I'm very sad that I'm finished with this book now because I want more. Yet none of the Atlas Shrugged versions are read by Mr. Hurt. I'm very interested in hearing more Rand, but I'm not sure I can get through the currently available version of AS, as the narrator is very dry and sleepy sounding. If Mr. Hurt would record one, I'd be listening in a heartbeat.
66 year old Doctor of Optometry Dad, Husband
Enthralling, Thoughtprovoking, Recommended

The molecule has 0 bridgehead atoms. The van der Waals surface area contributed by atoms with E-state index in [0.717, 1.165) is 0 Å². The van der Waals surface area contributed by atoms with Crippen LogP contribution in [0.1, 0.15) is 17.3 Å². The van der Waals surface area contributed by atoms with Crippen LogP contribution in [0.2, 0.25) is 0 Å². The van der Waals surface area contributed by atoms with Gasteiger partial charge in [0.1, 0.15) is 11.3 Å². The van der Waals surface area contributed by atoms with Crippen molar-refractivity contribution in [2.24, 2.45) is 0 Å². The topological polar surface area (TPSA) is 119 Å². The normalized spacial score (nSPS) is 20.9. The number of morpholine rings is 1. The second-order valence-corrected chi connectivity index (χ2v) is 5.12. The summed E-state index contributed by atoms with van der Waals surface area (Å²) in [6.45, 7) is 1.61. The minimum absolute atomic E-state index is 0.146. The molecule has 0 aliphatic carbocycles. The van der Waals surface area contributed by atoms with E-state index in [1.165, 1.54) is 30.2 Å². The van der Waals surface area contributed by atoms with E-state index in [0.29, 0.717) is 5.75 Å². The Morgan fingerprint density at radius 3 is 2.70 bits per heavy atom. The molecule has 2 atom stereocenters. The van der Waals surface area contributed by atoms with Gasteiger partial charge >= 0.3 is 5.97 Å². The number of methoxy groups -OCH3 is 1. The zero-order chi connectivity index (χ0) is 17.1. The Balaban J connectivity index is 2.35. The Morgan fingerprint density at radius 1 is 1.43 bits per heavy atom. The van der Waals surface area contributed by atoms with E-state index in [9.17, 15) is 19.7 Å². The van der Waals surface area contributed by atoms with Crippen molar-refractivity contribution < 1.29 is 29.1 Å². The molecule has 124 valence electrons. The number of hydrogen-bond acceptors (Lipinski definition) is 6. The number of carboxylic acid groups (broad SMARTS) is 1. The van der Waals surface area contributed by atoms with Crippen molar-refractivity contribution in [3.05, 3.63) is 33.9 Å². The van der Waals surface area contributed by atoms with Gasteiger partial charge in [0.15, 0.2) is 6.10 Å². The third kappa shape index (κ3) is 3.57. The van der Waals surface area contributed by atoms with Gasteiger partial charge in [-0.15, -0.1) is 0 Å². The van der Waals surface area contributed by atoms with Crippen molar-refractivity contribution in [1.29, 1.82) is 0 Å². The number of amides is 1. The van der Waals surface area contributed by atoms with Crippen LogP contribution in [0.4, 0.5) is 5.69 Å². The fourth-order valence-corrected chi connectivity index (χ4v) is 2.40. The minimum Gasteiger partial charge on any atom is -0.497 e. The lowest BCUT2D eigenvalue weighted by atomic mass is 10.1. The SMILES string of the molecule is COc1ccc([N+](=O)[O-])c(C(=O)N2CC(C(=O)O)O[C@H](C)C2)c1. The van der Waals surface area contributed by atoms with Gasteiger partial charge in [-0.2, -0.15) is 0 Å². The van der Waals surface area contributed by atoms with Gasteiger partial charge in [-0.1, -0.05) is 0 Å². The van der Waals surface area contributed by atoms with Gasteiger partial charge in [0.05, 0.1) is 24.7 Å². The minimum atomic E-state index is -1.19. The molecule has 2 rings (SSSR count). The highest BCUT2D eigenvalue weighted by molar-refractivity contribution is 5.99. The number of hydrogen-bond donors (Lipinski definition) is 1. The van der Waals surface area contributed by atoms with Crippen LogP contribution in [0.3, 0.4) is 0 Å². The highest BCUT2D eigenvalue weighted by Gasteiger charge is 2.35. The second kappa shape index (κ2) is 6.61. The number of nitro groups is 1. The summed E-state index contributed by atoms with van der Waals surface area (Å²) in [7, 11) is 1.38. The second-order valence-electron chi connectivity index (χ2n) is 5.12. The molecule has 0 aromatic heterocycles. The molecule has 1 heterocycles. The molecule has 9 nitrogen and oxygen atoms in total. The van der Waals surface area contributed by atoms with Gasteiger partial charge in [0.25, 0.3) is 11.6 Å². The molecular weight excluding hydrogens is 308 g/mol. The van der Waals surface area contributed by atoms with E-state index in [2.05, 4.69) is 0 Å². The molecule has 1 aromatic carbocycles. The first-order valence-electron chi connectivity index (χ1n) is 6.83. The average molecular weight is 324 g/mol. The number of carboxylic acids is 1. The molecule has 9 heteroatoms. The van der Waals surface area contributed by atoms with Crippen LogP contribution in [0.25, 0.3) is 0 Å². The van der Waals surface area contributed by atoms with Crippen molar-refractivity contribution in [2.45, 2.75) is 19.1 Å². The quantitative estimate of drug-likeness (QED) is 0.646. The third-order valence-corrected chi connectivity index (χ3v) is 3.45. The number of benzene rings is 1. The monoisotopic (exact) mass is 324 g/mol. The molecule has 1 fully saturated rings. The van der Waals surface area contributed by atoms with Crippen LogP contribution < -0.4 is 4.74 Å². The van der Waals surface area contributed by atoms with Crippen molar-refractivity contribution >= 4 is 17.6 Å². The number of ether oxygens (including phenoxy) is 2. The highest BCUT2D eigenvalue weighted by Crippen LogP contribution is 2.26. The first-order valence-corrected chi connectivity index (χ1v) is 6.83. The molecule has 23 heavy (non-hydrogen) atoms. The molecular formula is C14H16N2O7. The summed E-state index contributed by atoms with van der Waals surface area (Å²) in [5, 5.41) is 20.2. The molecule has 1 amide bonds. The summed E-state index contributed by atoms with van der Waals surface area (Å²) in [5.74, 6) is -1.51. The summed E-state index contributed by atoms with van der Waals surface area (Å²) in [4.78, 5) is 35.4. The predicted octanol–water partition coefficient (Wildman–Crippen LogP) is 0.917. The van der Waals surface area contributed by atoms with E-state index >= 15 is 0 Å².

Realizing that it was the predecessor to Atlas Shrugged, which I also loved.
Great narration. Excellent with different voices for different characters, one who sounds just like George Takei (Sulu from Star Trek).
Sorry, I loved the whole thing.
"Read" it ... listen to it on Audible. You'll be glad you did.
Haven't read the print version
Listening to how Mr. Roark handled himself while building, planning, talking etc... was inspiring
Yes, and he did an amazing job of capturing the exact emotion and meaning of each character.
A must read! For me it was most inspiring to see a demonstration of functional and dysfunctional people, how the act/talk/think and of course how what a person does and believes and feels must be aligned, or else everyone pays a price.